Can Klarna shake up the way we shop?

Klarna’s pastel pink aesthetic and playful marketing is setting it apart from traditional finance brands – but it isn’t without its critics. As the ‘shop now, pay later’ service faces regulation, we explore how it is using creativity to try and win over consumers

If you’re partial to a spot of online shopping, chances are you’ll have noticed Klarna’s distinctive pastel pink logo popping up with increasing regularity on the checkout page of your favourite sites. The ‘buy-now-pay-later’ model – which offers interest-free finance without the need for a credit check – has been booming in recent years. Klarna has arguably been at the forefront of the movement away from more traditional forms of credit, and now works with over 250,000 retailers worldwide ranging from adidas to ASOS.

Founded in Stockholm in 2005, Klarna officially launched in the UK in 2016. Since then, it has won over British shoppers in their droves with its streamlined approach to digital payments and appealing messaging, which reassures shoppers to “sit back and relax. Klarna will notify you when payment is due”.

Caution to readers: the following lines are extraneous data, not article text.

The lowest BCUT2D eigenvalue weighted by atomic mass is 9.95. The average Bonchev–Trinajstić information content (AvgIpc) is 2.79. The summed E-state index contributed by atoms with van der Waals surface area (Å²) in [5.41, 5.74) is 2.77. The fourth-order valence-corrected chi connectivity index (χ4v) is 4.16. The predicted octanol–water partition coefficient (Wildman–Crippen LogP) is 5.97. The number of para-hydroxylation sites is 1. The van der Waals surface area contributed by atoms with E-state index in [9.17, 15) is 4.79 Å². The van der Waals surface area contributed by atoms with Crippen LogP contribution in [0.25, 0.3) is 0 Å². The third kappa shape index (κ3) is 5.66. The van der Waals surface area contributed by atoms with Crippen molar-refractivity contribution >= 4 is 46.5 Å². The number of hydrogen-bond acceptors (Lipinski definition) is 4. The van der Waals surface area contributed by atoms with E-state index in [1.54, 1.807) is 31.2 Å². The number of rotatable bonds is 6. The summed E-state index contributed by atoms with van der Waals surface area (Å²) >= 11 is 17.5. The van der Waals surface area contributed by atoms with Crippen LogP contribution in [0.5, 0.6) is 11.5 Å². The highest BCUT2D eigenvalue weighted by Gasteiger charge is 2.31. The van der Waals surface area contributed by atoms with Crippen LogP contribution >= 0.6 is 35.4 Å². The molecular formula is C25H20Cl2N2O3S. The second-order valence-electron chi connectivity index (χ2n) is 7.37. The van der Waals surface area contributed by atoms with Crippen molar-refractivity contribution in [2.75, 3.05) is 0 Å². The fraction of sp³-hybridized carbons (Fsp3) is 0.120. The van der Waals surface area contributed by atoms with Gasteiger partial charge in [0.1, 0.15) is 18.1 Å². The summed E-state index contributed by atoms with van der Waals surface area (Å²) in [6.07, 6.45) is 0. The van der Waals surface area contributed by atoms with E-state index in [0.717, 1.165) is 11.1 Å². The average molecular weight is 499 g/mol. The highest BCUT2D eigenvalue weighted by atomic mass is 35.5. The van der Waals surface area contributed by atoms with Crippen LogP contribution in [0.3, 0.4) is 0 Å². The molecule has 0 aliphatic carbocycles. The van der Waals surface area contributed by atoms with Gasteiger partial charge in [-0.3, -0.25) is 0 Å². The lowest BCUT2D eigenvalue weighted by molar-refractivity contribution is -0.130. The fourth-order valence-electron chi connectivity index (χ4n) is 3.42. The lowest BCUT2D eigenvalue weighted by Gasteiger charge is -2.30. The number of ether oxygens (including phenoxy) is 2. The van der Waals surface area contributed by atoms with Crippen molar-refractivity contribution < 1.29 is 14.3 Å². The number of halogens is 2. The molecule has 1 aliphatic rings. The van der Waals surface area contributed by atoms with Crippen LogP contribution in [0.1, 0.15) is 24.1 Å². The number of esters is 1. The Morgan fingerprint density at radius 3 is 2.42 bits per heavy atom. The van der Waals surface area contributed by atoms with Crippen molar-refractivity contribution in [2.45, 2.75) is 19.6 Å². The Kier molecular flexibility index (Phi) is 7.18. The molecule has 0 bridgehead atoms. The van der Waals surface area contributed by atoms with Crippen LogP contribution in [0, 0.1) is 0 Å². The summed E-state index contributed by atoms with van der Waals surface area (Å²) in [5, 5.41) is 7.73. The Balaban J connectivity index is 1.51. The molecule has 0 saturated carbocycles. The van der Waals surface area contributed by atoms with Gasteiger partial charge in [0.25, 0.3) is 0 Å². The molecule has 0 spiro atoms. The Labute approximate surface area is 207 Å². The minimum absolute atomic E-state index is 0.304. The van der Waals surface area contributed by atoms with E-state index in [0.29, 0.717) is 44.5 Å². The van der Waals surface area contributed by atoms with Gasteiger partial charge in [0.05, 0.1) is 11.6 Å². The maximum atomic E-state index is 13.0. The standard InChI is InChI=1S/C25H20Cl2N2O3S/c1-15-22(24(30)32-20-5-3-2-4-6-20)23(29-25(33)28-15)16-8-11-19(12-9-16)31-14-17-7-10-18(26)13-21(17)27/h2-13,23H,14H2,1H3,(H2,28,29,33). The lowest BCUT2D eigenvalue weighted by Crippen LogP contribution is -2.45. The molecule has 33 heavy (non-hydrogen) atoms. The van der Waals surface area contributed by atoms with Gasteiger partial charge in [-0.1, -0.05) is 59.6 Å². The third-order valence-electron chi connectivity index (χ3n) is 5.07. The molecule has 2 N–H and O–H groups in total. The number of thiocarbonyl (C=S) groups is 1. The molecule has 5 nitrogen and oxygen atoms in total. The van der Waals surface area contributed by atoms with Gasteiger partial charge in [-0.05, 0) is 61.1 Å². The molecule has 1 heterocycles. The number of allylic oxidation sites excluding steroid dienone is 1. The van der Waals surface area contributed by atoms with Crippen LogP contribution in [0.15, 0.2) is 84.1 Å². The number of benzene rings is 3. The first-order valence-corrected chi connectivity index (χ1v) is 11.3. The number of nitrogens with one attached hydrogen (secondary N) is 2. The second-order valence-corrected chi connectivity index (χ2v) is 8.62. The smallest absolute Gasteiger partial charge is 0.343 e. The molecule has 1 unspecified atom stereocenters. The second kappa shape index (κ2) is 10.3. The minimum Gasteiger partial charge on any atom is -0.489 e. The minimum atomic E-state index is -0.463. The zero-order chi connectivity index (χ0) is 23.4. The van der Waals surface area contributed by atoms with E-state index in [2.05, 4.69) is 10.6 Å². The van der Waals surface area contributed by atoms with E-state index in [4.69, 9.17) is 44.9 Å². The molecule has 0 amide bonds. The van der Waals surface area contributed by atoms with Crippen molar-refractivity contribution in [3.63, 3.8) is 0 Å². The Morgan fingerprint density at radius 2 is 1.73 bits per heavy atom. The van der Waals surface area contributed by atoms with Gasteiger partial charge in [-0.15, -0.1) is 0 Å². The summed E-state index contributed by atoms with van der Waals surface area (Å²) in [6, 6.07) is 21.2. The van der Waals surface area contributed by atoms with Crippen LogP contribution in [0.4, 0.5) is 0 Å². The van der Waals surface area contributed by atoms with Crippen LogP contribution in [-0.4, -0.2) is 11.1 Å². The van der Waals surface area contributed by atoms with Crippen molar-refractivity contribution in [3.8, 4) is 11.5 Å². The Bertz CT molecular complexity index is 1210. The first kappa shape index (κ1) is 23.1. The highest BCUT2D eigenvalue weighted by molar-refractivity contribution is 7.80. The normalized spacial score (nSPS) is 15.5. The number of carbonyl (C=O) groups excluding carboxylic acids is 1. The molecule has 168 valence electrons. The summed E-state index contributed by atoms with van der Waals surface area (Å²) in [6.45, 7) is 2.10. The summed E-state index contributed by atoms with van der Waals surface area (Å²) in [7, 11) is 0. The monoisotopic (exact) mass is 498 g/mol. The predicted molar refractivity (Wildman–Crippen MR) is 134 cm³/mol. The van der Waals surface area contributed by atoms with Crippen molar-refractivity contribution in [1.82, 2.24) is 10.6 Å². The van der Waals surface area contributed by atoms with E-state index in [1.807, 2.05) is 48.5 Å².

People using the service typically have 30 days to pay for their purchase, or alternatively can ‘slice it’ and pay in instalments over a series of months. Unlike some of its competitors, the company is keen to promote that it doesn’t charge added fees or interest. Instead, it generates most of its revenues through fees from the online retailers that it works with.

The appeal of the ‘buy now pay later’ proposition has only grown amid the financial uncertainty created by the pandemic, as well as the broader boom in online shopping. Klarna reportedly won 21 million new customers in the first nine months of 2020, and at one point was signing up 200 new retailers to use its payment technology every day. In September, it became the fourth largest private fintech company in the world.